Crowds looted shops and businesses in South Africa on Wednesday, defying government calls for an end to a week of violence that has killed more than 70 people, wrecked hundreds of businesses and shut down a refinery.
Protests that followed the jailing of ex-President Jacob Zuma last week for failing to appear at a corruption inquiry have widened into looting and an outpouring of general anger over the hardship and inequality that persist 27 years after the end of the apartheid.
Shopping malls and warehouses have been ransacked or set ablaze in several cities, mostly in Zuma's home in KwaZulu-Natal (KZN) province, the country's biggest city Johannesburg and surrounding Gauteng province. But overnight it spread to two other provinces – Mpumalanga, just east of Gauteng, and Northern Cape, police said in a statement.
A Reuters photographer saw several shops being looted in the town of Hammersdale, Mpumalanga, on Wednesday. Local TV stations meanwhile showed more looting of shops in South Africa's largest township Soweto, and in the port city of Durban. South Africa's largest refinery SAPREF in Durban has been temporarily shut down due to the unrest, an industry official said on Wednesday.
Aerial footage showed hundreds of people looting a large shopping center and carting off huge boxes of goods. A woman was seen throwing her baby from the first floor of a building to save her from fire after shops below her apartment were set on fire. The child safely landed with a group of people on the street.
The United Nations in South Africa expressed concern that the violence was disrupting transport for workers and medical staff and causing shortages of food, medicine and other essential products.
"This will exacerbate the already social and economic hardships caused by joblessness, poverty and inequality in the country," it said in a statement on Tuesday night. Security officials said on Tuesday the government was working to halt the spread of the violence and looting.
The national prosecuting authority has said it will punish those caught looting or destroying property, a threat that so far has done little to deter them. The armed forces reported sending 2,500 soldiers to help the overwhelmed police. But these numbers are dwarfed by the more than 70,000 troops deployed to enforce last year's coronavirus lockdown, and only a handful of soldiers were seen at some shopping centers.
The raging unrest first erupted last Friday after Zuma started serving a 15-month term for contempt, having snubbed a probe into the corruption that stained his nine years in power.
"The total number of people who have lost their lives since the beginning of these protests ... has risen to 72," the police said in a statement late Tuesday. Most of the deaths "relate to stampedes that occurred during incidents of looting of shops," it said. Others were linked to shootings and explosions of bank ATMs. The number of arrests has risen to 1,234, although many thousands have been involved in the ransacking sprees.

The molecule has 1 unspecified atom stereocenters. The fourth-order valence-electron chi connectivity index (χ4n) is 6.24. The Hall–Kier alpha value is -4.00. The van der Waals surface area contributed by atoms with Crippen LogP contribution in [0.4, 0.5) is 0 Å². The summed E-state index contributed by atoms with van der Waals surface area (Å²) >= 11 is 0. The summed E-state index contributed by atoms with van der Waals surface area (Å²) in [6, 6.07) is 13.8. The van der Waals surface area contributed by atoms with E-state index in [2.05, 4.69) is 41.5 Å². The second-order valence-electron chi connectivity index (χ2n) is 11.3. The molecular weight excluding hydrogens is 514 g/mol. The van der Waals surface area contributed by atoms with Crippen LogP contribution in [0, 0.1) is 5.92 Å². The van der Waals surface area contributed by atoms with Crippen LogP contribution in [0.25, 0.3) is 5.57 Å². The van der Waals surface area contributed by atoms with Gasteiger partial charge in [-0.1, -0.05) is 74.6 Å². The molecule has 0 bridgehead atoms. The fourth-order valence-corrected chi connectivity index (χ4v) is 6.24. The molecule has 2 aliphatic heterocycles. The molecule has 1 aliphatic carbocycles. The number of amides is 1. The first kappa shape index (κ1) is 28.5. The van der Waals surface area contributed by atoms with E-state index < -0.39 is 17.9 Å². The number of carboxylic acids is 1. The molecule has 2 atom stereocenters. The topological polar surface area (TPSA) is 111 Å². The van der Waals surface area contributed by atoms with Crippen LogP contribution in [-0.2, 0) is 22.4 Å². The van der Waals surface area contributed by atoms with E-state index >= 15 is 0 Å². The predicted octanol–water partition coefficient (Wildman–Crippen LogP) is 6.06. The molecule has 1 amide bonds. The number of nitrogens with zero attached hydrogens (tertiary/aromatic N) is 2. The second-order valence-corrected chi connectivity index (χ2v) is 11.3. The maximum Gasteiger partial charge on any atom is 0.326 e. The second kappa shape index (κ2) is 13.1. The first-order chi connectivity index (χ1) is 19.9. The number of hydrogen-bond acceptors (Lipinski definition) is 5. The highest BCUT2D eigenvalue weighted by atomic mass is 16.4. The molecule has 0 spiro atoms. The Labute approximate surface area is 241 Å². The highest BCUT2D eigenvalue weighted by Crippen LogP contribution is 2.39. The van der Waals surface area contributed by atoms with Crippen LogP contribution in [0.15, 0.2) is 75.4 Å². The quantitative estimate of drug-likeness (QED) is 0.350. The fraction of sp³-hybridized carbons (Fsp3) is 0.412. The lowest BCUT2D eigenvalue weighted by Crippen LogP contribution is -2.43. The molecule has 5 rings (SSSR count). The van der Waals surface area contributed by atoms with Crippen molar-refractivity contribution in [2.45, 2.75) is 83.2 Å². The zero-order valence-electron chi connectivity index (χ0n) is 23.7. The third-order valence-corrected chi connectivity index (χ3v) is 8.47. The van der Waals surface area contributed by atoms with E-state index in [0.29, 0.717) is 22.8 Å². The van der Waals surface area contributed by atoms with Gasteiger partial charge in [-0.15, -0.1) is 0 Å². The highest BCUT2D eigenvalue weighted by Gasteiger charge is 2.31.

Earlier TV footage showed dozens of women, some wearing their dressing gowns, men and even children strolling into a butcher in Soweto, coming out balancing heavy boxes of frozen meat on their heads or shoulders. Police showed up three hours later and fired rubber bullets. Soldiers eventually followed.
Looters who spoke to Agence France-Presse (AFP) said they had got caught up in the rush or saw the chance to ease a life blighted by poverty.
"I'm really not concerned about Zuma. He is a corrupt old man that deserves to be in jail," said a 30-year-old man who works at a car wash. He admitted to "taking things from the shop for my mum" – stainless-steel pots, meat and groceries.
In his nationwide address Monday night, Ramaphosa lashed out at "opportunistic acts of criminality, with groups of people instigating chaos merely as a cover for looting and theft."
"The path of violence, of looting and anarchy, leads only to more violence and devastation," Ramaphosa said. The chair of the African Union Commission condemned "the surge of violence that has resulted in the deaths of civilians and appalling scenes of the looting," calling "for an urgent restoration of order."
The largest opposition party, the Democratic Alliance, announced Tuesday it would file criminal charges against Zuma's children and the leader of the leftist Economic Freedom Fighters (EFF), Julius Malema. In a statement, the party accused them of using "social media to express comments which appear to encourage and incite the violence and looting."
Once dubbed the "Teflon president," Zuma was handed the jail term on June 29 by the Constitutional Court for bucking an order to appear before a commission probing the graft that proliferated under his administration. He started serving the term on Thursday after handing himself in to authorities. He is seeking to have the ruling set aside.
Zuma, 79, is a former anti-apartheid fighter who spent 10 years in jail in the notorious Robben Island jail off Cape Town. He rose in democratic South Africa to vice president and then president, before being ousted by the ruling African National Congress (ANC) in 2018 as scandals proliferated. But he remains popular among many poor South Africans, especially grassroots members of the ANC, who portray him as a defender of the disadvantaged. South Africa is deep in an economic malaise, with cripplingly high levels of unemployment. Economic activity had already been badly affected by restrictions to stop the spread of coronavirus.
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